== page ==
Reviewing Shoib Akhtars Book;"controversially Yours"
Shoib Akhtar is rated the fastest bowler in the world along with Harold Larwood. His autobiography makes interesting reading.
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Shoib Akhtar was a flamboyant character who consistently bowled at over 150 km an hour. In terms of sheer speed, perhaps he was the equivalent of Harold Larwood. At times Shoib clocked 160km an hour and that is certainly some speed to achieve. But what let Shoib down was his temperamental character and physical fitness. Thus on many a tour he would break down, but on his day he was a bowler without peer.
Shoib has now retired from test cricket and his biography “controversially yours” is hitting the stands soon. In this the pace man recounts his life in cricket, how he came up and how he played. He also gives his opinion on his contemporaries, who played along with him or against him. Shoib has written some hard hitting comments and not all of them can be dismissed out of hand.
Of particular interest to Indian readers are his observations on two batting giants Sachin Tendulkar and Rahul Dravid, the main stay of Indian batting for almost 20 years. Shoib is right when he says that both these men for all their 56,000 runs scored cumulatively have no meaning as they were not match winners. The fact remains that both these men have piled up batting records but in the end result India lost. An example is that Rahul Dravid on this English tour hit 3 centuries yet India lost 04. The less said about Tendulkar the better.
I had the opportunity to witness the Calcutta test between India and Pakistan during the Asian test championship when India was captained by Mohammed Azharuddin. I watched Shoib bowl that day and believe me to the naked eye his ball bowled at full speed was difficult to discern. I remember he ran in bowled a perfect Yorker and clean bowled Dravid. The pace of the ball completely unsighted Dravid who stood dumb founded as his middle stump was knocked back. Tendulkar was next in and believe me he was yorked first ball, bowled by Shoib for zero. He also stood numbed as his wickets fell in a heap. I have not seen such terrific fast bowling ever.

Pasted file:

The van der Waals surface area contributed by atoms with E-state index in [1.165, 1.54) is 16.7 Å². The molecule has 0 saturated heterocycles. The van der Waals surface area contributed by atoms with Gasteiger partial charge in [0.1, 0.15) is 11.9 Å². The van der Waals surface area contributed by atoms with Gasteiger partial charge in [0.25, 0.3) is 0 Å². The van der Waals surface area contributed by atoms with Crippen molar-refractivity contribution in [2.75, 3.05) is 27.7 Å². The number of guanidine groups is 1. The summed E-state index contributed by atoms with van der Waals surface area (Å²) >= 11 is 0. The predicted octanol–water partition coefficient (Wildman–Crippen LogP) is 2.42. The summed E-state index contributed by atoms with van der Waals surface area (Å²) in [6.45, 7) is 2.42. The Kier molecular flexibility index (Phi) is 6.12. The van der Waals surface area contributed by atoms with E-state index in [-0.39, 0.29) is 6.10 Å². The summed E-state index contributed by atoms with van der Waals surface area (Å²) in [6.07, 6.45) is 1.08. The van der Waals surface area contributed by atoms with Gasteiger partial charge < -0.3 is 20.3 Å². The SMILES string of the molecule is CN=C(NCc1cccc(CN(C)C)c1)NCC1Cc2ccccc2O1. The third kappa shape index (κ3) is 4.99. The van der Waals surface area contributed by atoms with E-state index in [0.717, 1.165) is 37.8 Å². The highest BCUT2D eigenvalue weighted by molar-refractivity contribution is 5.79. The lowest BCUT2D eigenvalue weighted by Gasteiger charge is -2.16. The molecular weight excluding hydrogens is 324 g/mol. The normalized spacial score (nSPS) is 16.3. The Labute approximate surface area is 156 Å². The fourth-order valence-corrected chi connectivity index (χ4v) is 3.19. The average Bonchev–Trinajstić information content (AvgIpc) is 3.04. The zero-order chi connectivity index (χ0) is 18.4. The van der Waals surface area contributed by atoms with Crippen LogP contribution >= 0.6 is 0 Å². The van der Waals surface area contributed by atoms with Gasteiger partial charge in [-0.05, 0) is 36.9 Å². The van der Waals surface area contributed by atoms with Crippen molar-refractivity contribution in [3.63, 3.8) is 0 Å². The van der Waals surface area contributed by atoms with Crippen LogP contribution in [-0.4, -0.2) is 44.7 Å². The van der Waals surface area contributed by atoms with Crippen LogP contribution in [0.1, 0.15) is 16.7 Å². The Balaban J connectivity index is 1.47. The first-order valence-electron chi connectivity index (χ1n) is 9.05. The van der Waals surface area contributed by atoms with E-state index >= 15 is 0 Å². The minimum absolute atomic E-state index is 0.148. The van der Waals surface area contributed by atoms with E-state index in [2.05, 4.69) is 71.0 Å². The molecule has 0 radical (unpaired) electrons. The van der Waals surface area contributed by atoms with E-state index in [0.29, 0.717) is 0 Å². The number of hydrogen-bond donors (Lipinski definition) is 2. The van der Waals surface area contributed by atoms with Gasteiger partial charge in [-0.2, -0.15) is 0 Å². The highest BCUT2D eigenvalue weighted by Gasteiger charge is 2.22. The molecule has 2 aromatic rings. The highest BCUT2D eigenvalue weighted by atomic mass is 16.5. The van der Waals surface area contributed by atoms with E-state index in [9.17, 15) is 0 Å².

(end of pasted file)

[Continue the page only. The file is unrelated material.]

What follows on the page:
Shoib makes another comment about Tendulkar. He mentions in his book that Sachin had a weakness against the rising ball bowled to him at express pace. He also mentions that he was scared of pace. Perhaps this observation of Shoib is not correct, Sachin was certainly nota good finisher like Bradman, but I suppose he would not be scared of pace.
However in this context it is worth pondering as to what Sanjay Manjreker, no mean bats man himself has to say. When Sachin opted out of the first West Indies tour, Manjreker mentioned that perhaps it was to avoid playing on wickets which were hard, true and fast. He insinuated that he avoided express pace. He opted out of the second tour as well.
Shoib has a no holds barred approach and mentions that Wasim Akram was a selfish man who almost damaged his career. He also criticizes Shoaib Malik as a stooge of the Pakistan cricket board. Shoib has good words for Richards and Brian Lara who he felt was match winners and on their day could single-handedly win a test. I fully agree with him. I remember in one test against Australia the West Indies were 153/8 needing some over 300 runs to win. I wished to close the radio and go away, but my friend suggested that we stay and least hear Brian Lara batting. He was on some 40 odd runs. He was right Lara unleashed a flurry of strokes and he played as one of the greats of the game and West Indies won. What a stupendous victory. I can’t think of any similar innings played by any Indian ever.
Shoib also recounts his experience in the IPL which was not a happy one. He feels Shah Rukh Khan and Lalit Modi mislead him. One may or may not agree with all the observations of Shoib Akhtar, but he was a colorful character and he deserves to have his say. I for one salute him for his sheer pace and makes all of us in the sub continent proud, that this area can also produce express speed merchants. Fast bowling is not a preserve of the West Indies and Australia.